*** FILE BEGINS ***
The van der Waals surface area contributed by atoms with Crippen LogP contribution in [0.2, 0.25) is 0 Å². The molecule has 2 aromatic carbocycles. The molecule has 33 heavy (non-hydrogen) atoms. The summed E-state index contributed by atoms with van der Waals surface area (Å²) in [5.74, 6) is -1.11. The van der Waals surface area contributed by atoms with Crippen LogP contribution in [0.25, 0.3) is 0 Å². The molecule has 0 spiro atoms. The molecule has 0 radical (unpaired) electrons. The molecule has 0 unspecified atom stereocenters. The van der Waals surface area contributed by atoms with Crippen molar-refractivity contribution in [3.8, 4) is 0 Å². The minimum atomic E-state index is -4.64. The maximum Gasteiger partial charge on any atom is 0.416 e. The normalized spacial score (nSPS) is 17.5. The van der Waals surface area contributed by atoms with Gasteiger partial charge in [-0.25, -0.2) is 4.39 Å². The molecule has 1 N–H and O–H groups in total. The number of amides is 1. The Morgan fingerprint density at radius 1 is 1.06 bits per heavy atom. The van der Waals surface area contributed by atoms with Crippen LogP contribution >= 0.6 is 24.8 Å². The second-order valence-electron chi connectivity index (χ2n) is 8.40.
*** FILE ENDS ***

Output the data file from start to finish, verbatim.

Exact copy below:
The van der Waals surface area contributed by atoms with Crippen LogP contribution in [0.2, 0.25) is 0 Å². The molecule has 2 aromatic carbocycles. The molecule has 33 heavy (non-hydrogen) atoms. The summed E-state index contributed by atoms with van der Waals surface area (Å²) in [5.74, 6) is -1.11. The van der Waals surface area contributed by atoms with Crippen LogP contribution in [0.25, 0.3) is 0 Å². The molecule has 0 spiro atoms. The molecule has 0 radical (unpaired) electrons. The molecule has 0 unspecified atom stereocenters. The van der Waals surface area contributed by atoms with Crippen molar-refractivity contribution in [3.8, 4) is 0 Å². The minimum atomic E-state index is -4.64. The maximum Gasteiger partial charge on any atom is 0.416 e. The normalized spacial score (nSPS) is 17.5. The van der Waals surface area contributed by atoms with Gasteiger partial charge in [-0.25, -0.2) is 4.39 Å². The molecule has 1 N–H and O–H groups in total. The number of amides is 1. The Morgan fingerprint density at radius 1 is 1.06 bits per heavy atom. The van der Waals surface area contributed by atoms with Crippen LogP contribution >= 0.6 is 24.8 Å². The second-order valence-electron chi connectivity index (χ2n) is 8.40.